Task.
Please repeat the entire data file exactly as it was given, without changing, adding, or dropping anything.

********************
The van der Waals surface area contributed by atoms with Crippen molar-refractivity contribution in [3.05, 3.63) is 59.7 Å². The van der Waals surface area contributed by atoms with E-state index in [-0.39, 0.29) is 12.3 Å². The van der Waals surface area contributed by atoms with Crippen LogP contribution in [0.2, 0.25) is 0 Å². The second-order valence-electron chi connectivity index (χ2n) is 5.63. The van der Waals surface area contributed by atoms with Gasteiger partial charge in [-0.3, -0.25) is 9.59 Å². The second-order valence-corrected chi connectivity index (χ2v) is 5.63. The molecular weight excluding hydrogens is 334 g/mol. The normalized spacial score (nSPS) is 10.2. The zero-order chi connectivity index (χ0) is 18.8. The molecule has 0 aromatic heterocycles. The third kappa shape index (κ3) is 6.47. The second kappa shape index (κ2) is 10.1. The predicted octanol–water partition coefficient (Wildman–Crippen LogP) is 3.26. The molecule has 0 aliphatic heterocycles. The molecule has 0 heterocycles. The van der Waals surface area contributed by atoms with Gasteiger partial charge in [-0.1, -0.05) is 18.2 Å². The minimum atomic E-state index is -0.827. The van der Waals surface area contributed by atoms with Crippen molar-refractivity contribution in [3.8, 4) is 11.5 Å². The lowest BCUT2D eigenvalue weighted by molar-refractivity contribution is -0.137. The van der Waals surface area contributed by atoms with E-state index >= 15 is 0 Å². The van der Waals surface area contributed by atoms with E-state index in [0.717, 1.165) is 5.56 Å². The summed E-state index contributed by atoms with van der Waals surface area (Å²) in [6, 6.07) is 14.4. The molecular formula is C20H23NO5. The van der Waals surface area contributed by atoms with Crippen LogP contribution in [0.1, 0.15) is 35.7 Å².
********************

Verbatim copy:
The van der Waals surface area contributed by atoms with Crippen molar-refractivity contribution in [3.05, 3.63) is 59.7 Å². The van der Waals surface area contributed by atoms with E-state index in [-0.39, 0.29) is 12.3 Å². The van der Waals surface area contributed by atoms with Crippen LogP contribution in [0.2, 0.25) is 0 Å². The second-order valence-electron chi connectivity index (χ2n) is 5.63. The van der Waals surface area contributed by atoms with Gasteiger partial charge in [-0.3, -0.25) is 9.59 Å². The second-order valence-corrected chi connectivity index (χ2v) is 5.63. The molecular weight excluding hydrogens is 334 g/mol. The normalized spacial score (nSPS) is 10.2. The zero-order chi connectivity index (χ0) is 18.8. The molecule has 0 aromatic heterocycles. The third kappa shape index (κ3) is 6.47. The second kappa shape index (κ2) is 10.1. The predicted octanol–water partition coefficient (Wildman–Crippen LogP) is 3.26. The molecule has 0 aliphatic heterocycles. The molecule has 0 heterocycles. The van der Waals surface area contributed by atoms with Gasteiger partial charge in [-0.1, -0.05) is 18.2 Å². The minimum atomic E-state index is -0.827. The van der Waals surface area contributed by atoms with Crippen molar-refractivity contribution in [3.8, 4) is 11.5 Å². The lowest BCUT2D eigenvalue weighted by molar-refractivity contribution is -0.137. The van der Waals surface area contributed by atoms with E-state index >= 15 is 0 Å². The van der Waals surface area contributed by atoms with E-state index in [0.717, 1.165) is 5.56 Å². The summed E-state index contributed by atoms with van der Waals surface area (Å²) in [6, 6.07) is 14.4. The molecular formula is C20H23NO5. The van der Waals surface area contributed by atoms with Crippen LogP contribution in [0.1, 0.15) is 35.7 Å².